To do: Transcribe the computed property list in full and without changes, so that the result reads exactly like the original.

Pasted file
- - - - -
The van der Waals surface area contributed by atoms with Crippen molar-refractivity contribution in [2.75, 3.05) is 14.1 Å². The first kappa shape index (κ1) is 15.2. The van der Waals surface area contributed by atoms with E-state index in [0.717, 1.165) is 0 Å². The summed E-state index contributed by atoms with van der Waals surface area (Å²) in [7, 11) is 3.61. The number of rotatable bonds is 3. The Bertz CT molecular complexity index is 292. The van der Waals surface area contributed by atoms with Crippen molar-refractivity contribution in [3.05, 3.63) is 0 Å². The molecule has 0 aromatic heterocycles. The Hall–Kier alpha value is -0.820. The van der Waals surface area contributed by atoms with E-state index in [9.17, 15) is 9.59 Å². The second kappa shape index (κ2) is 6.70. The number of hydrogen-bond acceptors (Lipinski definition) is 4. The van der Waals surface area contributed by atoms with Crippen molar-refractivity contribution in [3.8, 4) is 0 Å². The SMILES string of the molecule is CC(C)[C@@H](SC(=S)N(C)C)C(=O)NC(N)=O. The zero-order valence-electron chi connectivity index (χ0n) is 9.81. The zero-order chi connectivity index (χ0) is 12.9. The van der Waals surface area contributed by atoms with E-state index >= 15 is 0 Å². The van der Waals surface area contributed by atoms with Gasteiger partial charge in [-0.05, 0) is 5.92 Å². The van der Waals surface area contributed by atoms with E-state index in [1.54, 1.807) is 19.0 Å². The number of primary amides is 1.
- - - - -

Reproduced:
The van der Waals surface area contributed by atoms with Crippen molar-refractivity contribution in [2.75, 3.05) is 14.1 Å². The first kappa shape index (κ1) is 15.2. The van der Waals surface area contributed by atoms with E-state index in [0.717, 1.165) is 0 Å². The summed E-state index contributed by atoms with van der Waals surface area (Å²) in [7, 11) is 3.61. The number of rotatable bonds is 3. The Bertz CT molecular complexity index is 292. The van der Waals surface area contributed by atoms with Crippen molar-refractivity contribution in [3.05, 3.63) is 0 Å². The molecule has 0 aromatic heterocycles. The Hall–Kier alpha value is -0.820. The van der Waals surface area contributed by atoms with E-state index in [9.17, 15) is 9.59 Å². The second kappa shape index (κ2) is 6.70. The number of hydrogen-bond acceptors (Lipinski definition) is 4. The van der Waals surface area contributed by atoms with Crippen molar-refractivity contribution in [3.8, 4) is 0 Å². The SMILES string of the molecule is CC(C)[C@@H](SC(=S)N(C)C)C(=O)NC(N)=O. The zero-order valence-electron chi connectivity index (χ0n) is 9.81. The zero-order chi connectivity index (χ0) is 12.9. The van der Waals surface area contributed by atoms with E-state index >= 15 is 0 Å². The van der Waals surface area contributed by atoms with Gasteiger partial charge in [-0.05, 0) is 5.92 Å². The van der Waals surface area contributed by atoms with E-state index in [1.54, 1.807) is 19.0 Å². The number of primary amides is 1.